Often at interviews, they ask questions about which many jokes have been invented:

– Where do you see yourself in five years?

I think you need to develop a personal system and understand where you really see yourself in five years. If you say that the history of labor relations with the company you are interviewing can last as long as five years in the case of hiring, if your desires coincide with the capabilities of the company, that will be fine for everyone.

– Why do you want to work in our company?

I think your answer is “because this is a great opportunity to start.” If the company has any achievements, you can tell about them. This will reinforce faith in your future loyalty.

– Describe your strengths?

Think back to your successful work and tell me why it was done. So much for your strengths.

A little about hiring, not just for beginners

Interviewers often ask about a person’s priorities at work, what is important to him. In Western culture, the answer “money” is not entirely acceptable, because in any profession, if you are a good specialist, your basic needs will be qualitatively covered, IT is not super profitable there compared to other professions. In our reality, everything is a little different.

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Agree, participation in a revolutionary project, when the toilet is broken in the office, fellow morons and the salary is delayed for a month, is not very inspiring. We work, after all, for the sake of money. Imagine: you would do something interesting every day, develop, but thank you? This may be cool when you’re in school, but for an adult, the basis of a business relationship with an employer is always money. At the same time, an excessive obsession with money also harms stability. If you change jobs frequently, you are unlikely to be among the next market leaders. Consider it too risky to hire you due to frequent job changes.

Your priorities may differ from mine, and that’s okay. Employers can be conditionally divided into two camps: those who are ready to accept honest answers and recognize money as motivation; and those who can put on you the stigma of “monetary motivation” and not consider at all. Therefore, before entering the company, I would recommend finding out about it from the inside.

About money

I’ll tell you how it works in an outsourcing company. In the product, things can be a little different due to the business model itself.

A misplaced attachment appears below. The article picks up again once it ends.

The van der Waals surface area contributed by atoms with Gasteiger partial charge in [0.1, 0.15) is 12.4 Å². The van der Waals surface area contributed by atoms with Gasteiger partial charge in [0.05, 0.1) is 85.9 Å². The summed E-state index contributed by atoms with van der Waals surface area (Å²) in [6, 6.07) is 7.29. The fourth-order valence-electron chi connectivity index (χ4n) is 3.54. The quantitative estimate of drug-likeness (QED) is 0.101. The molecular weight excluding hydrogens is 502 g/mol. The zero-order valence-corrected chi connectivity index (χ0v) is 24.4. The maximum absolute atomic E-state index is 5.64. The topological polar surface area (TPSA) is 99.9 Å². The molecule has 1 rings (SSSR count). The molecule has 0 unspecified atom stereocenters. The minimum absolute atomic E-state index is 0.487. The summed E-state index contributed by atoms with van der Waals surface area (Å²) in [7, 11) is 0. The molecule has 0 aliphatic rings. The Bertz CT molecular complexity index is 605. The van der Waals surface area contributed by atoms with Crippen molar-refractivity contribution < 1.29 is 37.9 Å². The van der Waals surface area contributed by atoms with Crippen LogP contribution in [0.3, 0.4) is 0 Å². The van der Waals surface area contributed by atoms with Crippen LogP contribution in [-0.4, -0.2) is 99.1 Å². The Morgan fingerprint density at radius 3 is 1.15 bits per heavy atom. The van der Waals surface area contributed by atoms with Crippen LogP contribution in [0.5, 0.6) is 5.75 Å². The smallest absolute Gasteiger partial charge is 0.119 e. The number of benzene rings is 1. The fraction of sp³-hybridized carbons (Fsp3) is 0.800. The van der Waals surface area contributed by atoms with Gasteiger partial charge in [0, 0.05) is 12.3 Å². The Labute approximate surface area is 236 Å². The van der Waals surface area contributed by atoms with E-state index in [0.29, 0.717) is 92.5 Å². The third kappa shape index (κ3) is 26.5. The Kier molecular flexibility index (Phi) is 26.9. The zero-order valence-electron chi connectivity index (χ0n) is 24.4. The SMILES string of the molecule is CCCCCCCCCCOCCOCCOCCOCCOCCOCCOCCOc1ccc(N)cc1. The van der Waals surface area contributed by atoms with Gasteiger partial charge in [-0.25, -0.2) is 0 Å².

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Employers try to avoid the issue of money in the corporate culture, forbid employees to talk about salaries. There is a reasonable grain in this: to pay everyone and much will not work, and if people know each other’s salaries, disputes about injustice, etc., are quite possible.

Also, they often start from the wishes of the candidate, because every vacancy has a ceiling. There are two options: the candidate names the amount higher or lower.

In the first case, he will most likely be refused. After all, to give a person a carrot less than the one he presented is to deprive him of motivation, and successful cooperation will not work. Sometimes they can throw a hundred or two on top, if it is within the budget, – this will provide motivation and more effective work with small operating losses for the company. It’s the same with bonuses: companies pay bonuses by rewarding a person locally to neutralize the impulse to demand higher compensation.

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If the candidate named the amount below, he will be added to the pool of active candidates, from which the best one will be selected in terms of price-quality ratio or according to some subjective criteria.

If the candidate initially knows the ceiling, he will want to ask for more than originally planned. And this is all the extra operating costs, because the hiring system is part of the cost optimization business, so the ceiling is usually hidden.

Instead of a conclusion: how I started

I knew that I wanted to go to IT while still in school, so I entered applied mathematics. He started freelancing in the second year of the university – PHP / HTML / CSS / CMS, at the end of the third year he got into Agile practice in a local outsourcing company in the .NET direction. Then we were hired by Junami, and our project lasted for several months. With this experience, it was much easier for me to find my next job. Although initially at the university I looked more towards Flex / Java, but due to such luck I decided to use this experience to develop towards .NET.